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OKI Wanna Know: What happened to the old Cincinnati library?

An unidentified page works the stacks at Old Main.
From the Collection of Cincinnati & Hamilton County Public Library.
An unidentified page works the stacks at Old Main.

Our OKI Wanna Know series gives you a chance to ask those questions lots of people wonder about, but don't know where to find answers. This week, a dramatic photo of historical Cincinnati is an open book. WVXU's Bill Rinehart explains.

David Sherman of the West End wants to know what really happened to the old Cincinnati library.

"Well, I've always seen these photos of the Old Main library on Vine Street, and I wondered what happened to it, because it's an immaculate building and the inside was incredibly beautiful," he says.

One of the pictures he's talking about shows tall pillars reaching up to the ceiling over several stories of shelving with elaborate carvings on the ends. There are low railings, and books — lots and lots and lots of books. It looks almost magical. If you added floating candles and a couple of owls, it could be straight out of a Harry Potter movie.

The Public Library of Cincinnati and Hamilton County's current main library at Vine and 8th and 9th streets is not the first incarnation of the hallowed establishment. It's the third. The first was located on the second floor of the Ohio Mechanics Institute, at 6th and Vine, where the former Terrace Plaza Hotel now stands.

"But when people think of Old Main, they generally think of 629 Vine Street; built as an opera house — never was an opera house — and that was the main library," says Christopher Smith.

Smith is a reference librarian in genealogy and local history. He says without a doubt, Old Main was a beautiful place. But it wasn't very practical. Truman Handy's Opera House company went bankrupt in 1868 before the building was finished, and it was sold to the fledging library.

"And that's why we ended up with those beautiful wrought iron levels," Smith says. "Because those were originally meant to be balconies for a theater. So basically you rip those out and create areas where you can create shelves and shelving, and stacks — stacks as we call it at the library."

Another historian says that's not quite accurate. John Fleischman, who wrote a history of the library, Free & Public, says Handy never finished the stage area of his would-be opera house. "The famous cast-iron reading room ... was a totally novel design, an innovation in 1870 for what we would now call 'information storage and retrieval,' " he told WVXU. "It was nominally the work of local architect James McLaughlin but the real genius behind it was William Frederick Poole who was lured to Cincinnati from Boston."

Fleischman wrote in after this story was originally published and says Poole "laid out the legendary cast-iron 'alcove' library that stunned America when it was finally finished in 1873."

(Fleischman says Poole, who was librarian from 1869 to 1873, was responsible for a number of other changes that are taken for granted today: he put women in charge of "nearly all professional operations," added novels to the offerings, and kept the library open seven days a week.)

The library started moving in in Dec. 1870, but the work wasn't completely finished until 1874.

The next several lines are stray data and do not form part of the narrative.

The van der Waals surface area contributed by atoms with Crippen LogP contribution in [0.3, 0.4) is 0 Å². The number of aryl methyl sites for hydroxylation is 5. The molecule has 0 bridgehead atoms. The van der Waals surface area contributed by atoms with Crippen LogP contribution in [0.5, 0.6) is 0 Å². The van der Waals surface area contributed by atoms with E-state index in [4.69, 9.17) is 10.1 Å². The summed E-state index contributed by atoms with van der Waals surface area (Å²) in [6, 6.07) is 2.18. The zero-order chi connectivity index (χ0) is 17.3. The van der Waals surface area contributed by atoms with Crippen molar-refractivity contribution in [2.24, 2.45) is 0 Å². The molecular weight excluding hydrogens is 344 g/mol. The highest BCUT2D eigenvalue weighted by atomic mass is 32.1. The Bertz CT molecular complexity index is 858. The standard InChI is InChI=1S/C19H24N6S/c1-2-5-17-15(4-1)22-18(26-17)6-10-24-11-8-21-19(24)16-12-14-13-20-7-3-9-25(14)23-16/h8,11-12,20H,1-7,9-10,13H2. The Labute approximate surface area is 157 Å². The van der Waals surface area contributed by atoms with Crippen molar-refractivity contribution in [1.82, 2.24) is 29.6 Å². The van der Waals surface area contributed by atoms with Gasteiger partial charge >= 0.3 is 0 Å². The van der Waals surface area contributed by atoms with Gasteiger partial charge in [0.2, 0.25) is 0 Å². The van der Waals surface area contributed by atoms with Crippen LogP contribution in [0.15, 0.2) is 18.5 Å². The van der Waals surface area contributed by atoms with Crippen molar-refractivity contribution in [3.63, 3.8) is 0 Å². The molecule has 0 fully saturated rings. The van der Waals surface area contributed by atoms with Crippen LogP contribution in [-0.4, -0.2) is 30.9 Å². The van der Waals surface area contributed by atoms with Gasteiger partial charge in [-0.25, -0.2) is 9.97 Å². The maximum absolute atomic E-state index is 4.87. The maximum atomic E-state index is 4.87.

"The interior, like I said, it looks fabulous, unless you have to work there," Smith says.

Tom Moorman started working for the Cincinnati Public Library in 1965, and retired 35 years later. He knew a lot of people who worked in Old Main, and says they were happy to leave.

"If you look at the front of the building, those were the only windows that building had. There were no windows on the side, and in the back, that was a storage area, and they usually didn't open the windows in the front. And Cincinnati was just as hot and humid then as it is now."

It had no air conditioning, so, Old Main was hot in the summer.

"And it was heated by coal furnaces," Moorman says. "And the building was dirty. There's no two ways about it. Actually there were several positions of book cleaners." Moorman says some people were hired specifically to clean the stacks and the books.

"If I had some of those books here, the tops are frequently almost black from the soot. And many of them that were stored in the sub-cellar are very warped because they got flooded so often," Moorman says. "That's no fun either. As you well know, your basement, you get water in there and it sits for any length of time, it doesn't smell good."

Moorman says before Old Main was electrified, it was lit by gaslight, which is not easy to read by. And even after electric lights came on, he says the building was still rather dark.

And it was dangerous. The public wasn't allowed up in the stacks. Instead, pages would pull books and re-shelve them. At least two pages died, according to Fleischman's book Free & Public, and researched in part by Moorman. In 1875, 15-year-old Willie Haldecamp took the elevator to the third floor with books and fell. In 1902, book shelver John Sloan fell down the elevator shaft.

Old Main was torn down in 1955 after the current Main Library was built

Moorman says he never heard any charming stories from those who worked in Old Main.

"To their point of view, they were leaving behind the 19th century," he says.

Besides the working conditions, Christopher Smith has a theory on why the building wasn't saved. "Because that's just what we did in the '50s. There was no thought of retrofitting, remodeling, you just assumed it was going to be razed."

Have a question you'd like answered? Submit it below and we may answer it in a future episode!

Updated: June 27, 2022 at 10:20 AM EDT
Bill Rinehart started his radio career as a disc jockey in 1990. In 1994, he made the jump into journalism and has been reporting and delivering news on the radio ever since.